Resistance (exercise) training in non-dialysis dependent chronic kidney disease (ckd stage 3) and validation of ultrasound in the measurement of muscle size and structure in haemodialysis patients (ckd stage 5)
Geneen, L. (2014) Resistance (exercise) training in non-dialysis dependent chronic kidney disease (ckd stage 3) and validation of ultrasound in the measurement of muscle size and structure in haemodialysis patients (ckd stage 5), no. 330.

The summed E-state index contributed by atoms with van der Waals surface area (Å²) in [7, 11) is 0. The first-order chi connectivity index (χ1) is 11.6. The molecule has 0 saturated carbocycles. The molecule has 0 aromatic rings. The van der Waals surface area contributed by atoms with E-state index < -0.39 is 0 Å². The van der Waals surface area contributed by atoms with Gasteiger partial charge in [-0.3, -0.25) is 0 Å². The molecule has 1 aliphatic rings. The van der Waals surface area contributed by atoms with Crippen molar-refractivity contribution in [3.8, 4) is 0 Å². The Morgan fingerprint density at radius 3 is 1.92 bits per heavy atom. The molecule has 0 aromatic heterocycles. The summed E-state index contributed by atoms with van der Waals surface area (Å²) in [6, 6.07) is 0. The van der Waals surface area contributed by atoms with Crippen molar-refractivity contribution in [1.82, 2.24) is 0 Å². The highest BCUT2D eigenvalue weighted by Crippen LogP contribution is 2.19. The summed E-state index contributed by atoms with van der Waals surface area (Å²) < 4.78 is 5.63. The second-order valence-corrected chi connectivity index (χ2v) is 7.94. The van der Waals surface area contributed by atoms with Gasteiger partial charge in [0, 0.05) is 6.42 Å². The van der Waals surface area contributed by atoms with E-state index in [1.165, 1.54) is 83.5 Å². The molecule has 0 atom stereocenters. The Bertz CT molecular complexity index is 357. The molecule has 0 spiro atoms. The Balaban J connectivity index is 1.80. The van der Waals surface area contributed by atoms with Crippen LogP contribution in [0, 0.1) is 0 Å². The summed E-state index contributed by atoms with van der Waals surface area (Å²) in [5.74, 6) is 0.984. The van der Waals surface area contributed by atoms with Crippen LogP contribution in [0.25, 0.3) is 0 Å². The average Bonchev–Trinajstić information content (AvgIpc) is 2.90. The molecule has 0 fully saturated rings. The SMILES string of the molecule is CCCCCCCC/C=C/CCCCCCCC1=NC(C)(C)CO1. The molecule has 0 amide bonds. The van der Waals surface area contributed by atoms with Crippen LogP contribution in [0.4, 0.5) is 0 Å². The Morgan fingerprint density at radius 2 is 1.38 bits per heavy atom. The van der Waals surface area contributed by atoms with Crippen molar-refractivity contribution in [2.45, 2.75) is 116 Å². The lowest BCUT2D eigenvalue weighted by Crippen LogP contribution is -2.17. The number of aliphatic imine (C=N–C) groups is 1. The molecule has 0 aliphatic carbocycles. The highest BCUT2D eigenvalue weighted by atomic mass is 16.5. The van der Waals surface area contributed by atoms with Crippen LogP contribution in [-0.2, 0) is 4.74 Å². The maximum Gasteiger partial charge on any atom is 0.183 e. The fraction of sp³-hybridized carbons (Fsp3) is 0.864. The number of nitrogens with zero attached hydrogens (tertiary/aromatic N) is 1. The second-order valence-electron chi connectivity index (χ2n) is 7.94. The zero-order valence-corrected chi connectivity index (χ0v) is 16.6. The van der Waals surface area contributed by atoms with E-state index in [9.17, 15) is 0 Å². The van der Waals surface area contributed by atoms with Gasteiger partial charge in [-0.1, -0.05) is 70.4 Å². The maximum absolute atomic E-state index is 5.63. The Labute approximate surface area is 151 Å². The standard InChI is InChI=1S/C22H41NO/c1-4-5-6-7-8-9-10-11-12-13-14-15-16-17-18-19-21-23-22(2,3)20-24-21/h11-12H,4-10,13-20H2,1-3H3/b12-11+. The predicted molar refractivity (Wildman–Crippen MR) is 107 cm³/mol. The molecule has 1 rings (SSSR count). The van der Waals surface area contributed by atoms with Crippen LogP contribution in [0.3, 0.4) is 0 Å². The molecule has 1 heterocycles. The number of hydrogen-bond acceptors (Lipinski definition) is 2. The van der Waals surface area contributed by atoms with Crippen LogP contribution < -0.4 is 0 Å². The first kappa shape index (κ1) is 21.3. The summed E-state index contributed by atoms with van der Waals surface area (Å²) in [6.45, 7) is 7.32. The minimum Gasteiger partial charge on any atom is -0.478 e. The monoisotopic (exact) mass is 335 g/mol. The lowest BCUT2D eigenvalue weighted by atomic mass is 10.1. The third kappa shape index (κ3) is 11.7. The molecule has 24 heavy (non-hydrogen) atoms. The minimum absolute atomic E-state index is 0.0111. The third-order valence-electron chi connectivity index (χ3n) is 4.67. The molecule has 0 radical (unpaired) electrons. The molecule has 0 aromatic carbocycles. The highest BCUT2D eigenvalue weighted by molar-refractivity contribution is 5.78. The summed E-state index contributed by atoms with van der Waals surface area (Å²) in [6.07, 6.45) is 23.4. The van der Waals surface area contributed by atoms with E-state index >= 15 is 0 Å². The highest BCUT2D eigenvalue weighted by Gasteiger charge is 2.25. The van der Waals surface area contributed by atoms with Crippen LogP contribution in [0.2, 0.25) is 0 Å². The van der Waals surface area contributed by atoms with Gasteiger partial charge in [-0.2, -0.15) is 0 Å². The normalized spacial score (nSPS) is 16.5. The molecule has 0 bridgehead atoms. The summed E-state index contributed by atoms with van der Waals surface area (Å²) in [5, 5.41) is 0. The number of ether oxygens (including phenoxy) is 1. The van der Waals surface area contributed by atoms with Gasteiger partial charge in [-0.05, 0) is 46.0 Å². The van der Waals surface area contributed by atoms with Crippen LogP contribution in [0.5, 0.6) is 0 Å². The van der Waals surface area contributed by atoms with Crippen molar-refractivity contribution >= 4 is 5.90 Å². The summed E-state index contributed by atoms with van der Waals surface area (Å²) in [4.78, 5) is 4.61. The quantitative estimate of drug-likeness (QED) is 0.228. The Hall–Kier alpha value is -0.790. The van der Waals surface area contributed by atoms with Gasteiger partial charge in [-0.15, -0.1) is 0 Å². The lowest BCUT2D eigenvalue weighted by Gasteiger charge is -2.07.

AIM: This thesis set out to make an original contribution to knowledge with regard to methods of assessing muscle size and architecture in the CKD and ESRD population, and to assess the ability to improve the muscle size and architecture, and symptoms of uraemia, by implementing an anabolic intervention (resistance exercise training) in the CKD population. OUTCOME MEASURES: Ultrasound was shown to have high validity (against gold standard MRI measures; ICCs: VLACSA 0.96, VL depth 0.99, fat depth 0.98) and intra-rater reliability (ICCs: VL depth 0.98, total muscle depth 0.97, fat depth 0.99; MDC: VL depth 0.14cm, total muscle depth 0.19cm, fat depth 0.22cm) in measuring regional body composition at the mid-VL site in the CKD population. There were significant (p<0.01) correlations between US-derived measures of (mid-VL) muscle size and architecture with strength and function (larger muscle mass and/or pennation angle positively correlated with higher strength and/or functional performance). Patient-reported uraemic symptoms were worse (p<0.01) in those with reduced strength and/or function. INTERVENTION RESULTS: An anabolic (resistance training) intervention (12-weeks, randomized to once [RT1 n=7] or three times [RT3 n=10] per week, 80%1RM) brought about significant improvements over time (p<0.01) in all measures of muscle size and architecture (VL depth, total muscle depth, VLACSA, pennation angle). Interaction effects (group*time) were only seen in pennation angle (p<0.05) and VLACSA (p<0.01) where RT3 gains were greater than RT1 from week 8 onwards. All measures of strength, function, and uraemic symptoms improved over time (p<0.01) with no interaction effects (no difference from greater training frequency/ volume). CLINICAL AND RESEARCH IMPLICATIONS: The intervention results suggest implementing a RT form of “prehabilitation” in early stage (CKD3) patients just once per week is sufficient to bring about statistically and clinically important changes in strength and function that benefit the patient through reduced frequency and/or intrusiveness of uraemic symptoms (improved health-related quality of life), with minimal time-commitment. Further research should examine if there is additional benefit to the significantly greater increases in VLACSA and pennation angle observed in RT3, with regards to long-term maintenance of functional improvements, and whether an RT1 or RT3 programme delays the progression of CKD, the need for RRT, and patient mortality.